The Liturgical Year: Saint Bibiana

Saint BibianaBibiana was a Roman Virgin, noble by birth, but more noble by her profession of the Christian faith. For, under the most wicked tyrant Julian the Apostate, Flavian, her father, was deprived of his dignity of prefect, and being branded with the mark of slavery, he was banished to Aquae Taurinae, and there died a martyr. Her mother, Dafrosa, was first shut up in her own house with her daughters, that she might die by starvation; but shortly afterwards was banished from Rome and beheaded. The virtuous parents thus put to death, Bibiana was deprived of all her possessions, as also was her sister, Demetria. Apronianus, the City Praetor, thirsting after their wealth, persecuted the two sisters. They were bereaved of every human help. But God, who gives food to them that are in hunger, wonderfully nourished them; and the Praetor was astonished on finding them in better health and strength than before.

Apronianus, notwithstanding, endeavoured to induce them to venerate the gods of the Gentiles. If they consented, he promised them the recovery of all their wealth, the Emperor’s favour, and marriage to the noblest in the empire: but should they refuse, he threatened them with prison, and scourgings, and the sword. But neither promises nor threats made them abandon the true faith; they would rather die than be defiled by the idolatrous practices of paganism; and they resolutely resisted the impious Praetor. Whereupon, Demetria was struck down in the presence of Bibiana, and slept in the Lord. Bibiana was delivered over to a woman by name Eufina, who was most skilled in the art of seduction. But the virgin, taught from her infancy to observe the Christian law, and to preserve with the utmost jealousy the flower of her virginity, rose above nature, defeated all the artifices of the wretched Rufina, and foiled the craft of the Praetor.

Finding, therefore, that Rufina could in no wise shake the virgin’s holy resolution, and that both her wicked words and frequent blows were of no avail; and seeing his hopes disappointed and his labour thrown away, the Praetor became violently enraged, and ordered Bibiana to be stripped by the lictors, to be fastened to a pillar with her hands bound, and to be beaten to death with leaded whips. Her sacred body was left for two days in the Bull-Forum, as food for dogs, but received no injury, being divinely preserved. A priest called John then buried it during the night, close to the grave of her sister and mother, near the Palace Licinius, where there stands at this day a Church consecrated to God under the title of Saint Bibiana. Pope Urban VIII restored this Church, having there discovered the bodies of Saints Bibiana, Demetria, and Dafrosa, which he placed under the high altar.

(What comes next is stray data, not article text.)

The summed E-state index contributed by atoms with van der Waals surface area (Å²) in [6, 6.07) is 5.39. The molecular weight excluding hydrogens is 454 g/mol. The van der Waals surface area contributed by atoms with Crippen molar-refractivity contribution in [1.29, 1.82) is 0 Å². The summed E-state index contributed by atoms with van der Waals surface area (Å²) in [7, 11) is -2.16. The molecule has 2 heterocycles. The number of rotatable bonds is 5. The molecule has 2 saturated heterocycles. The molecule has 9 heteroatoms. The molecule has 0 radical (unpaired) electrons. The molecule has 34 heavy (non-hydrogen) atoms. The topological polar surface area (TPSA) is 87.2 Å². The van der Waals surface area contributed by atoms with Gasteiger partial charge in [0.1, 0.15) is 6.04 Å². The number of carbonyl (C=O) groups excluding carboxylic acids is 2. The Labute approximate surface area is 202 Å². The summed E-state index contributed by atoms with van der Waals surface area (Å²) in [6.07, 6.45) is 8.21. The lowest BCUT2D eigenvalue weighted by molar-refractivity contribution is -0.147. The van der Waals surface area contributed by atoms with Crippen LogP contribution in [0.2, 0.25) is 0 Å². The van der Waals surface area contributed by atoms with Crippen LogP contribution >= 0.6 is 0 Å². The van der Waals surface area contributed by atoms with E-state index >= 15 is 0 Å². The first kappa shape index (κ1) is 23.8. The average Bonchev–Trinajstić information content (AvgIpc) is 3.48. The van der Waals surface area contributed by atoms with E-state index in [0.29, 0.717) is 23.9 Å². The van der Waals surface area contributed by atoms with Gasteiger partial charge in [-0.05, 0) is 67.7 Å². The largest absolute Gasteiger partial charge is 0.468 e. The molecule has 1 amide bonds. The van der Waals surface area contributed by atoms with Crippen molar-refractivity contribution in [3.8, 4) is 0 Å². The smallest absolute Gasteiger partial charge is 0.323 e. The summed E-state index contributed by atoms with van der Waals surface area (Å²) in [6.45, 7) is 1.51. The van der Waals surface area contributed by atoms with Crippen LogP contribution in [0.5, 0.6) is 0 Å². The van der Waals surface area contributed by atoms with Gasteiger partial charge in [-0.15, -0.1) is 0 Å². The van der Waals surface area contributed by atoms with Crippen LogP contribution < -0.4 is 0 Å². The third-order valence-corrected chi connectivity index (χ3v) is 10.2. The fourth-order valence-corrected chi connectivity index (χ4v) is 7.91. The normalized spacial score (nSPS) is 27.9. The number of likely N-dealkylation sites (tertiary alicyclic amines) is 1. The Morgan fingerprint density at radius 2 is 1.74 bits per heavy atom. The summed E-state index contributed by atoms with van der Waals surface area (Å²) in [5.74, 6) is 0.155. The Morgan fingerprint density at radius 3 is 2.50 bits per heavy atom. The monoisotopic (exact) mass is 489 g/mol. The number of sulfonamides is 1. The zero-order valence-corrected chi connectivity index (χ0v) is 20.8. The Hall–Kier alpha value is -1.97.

Holy Bibiana, most wise Virgin! you have gone through the long unbroken watch of this life; and when, suddenly, the Spouse came, your lamp was bright and richly fed with oil. Now you are dwelling in the abode of the eternal marriage-feast, where the Beloved feeds among the lilies. Remember us who are still living in the expectation of that same divine Spouse, whose eternal embrace is secured to you for ever. We are awaiting the Birth of the Saviour of the world, which is to be the end of sin and the beginning of justice; we are awaiting the coming of this Saviour into our souls that he may give them life and union with himself by love; we are awaiting our Judge, the Judge of the living and the dead. Most wise Virgin! intercede for us, by your fervent prayers, with this our Saviour, our Spouse, and our Judge; pray that each of these three visits may work and perfect in us that divine union, for which we have all been created. Pray also, O faithful Virgin, for the Church on earth, which gave you to the Church in heaven, and which so devoutly watches over your precious remains. Obtain for her that strict fidelity, which will ever render her worthy of Him, who is her Spouse as he is yours. Though he has enriched her with the most magnificent gifts, and given her confidence by his promises which cannot fail, yet does he wish her to ask, and us to ask for her, the graces which will lead her to the glorious destiny which awaits her.

– from the book The Liturgical Year: Advent, by the Very Reverend Dom Prosper Gueranger, Abbot of Solesmes, translated from the French by the Revered Dom Laurence Shepherd, Monk of the English-Benedictine Congregation, 2nd edition; published in Dublin Ireland by James Duffy, 15 Wellington-Quay, 1870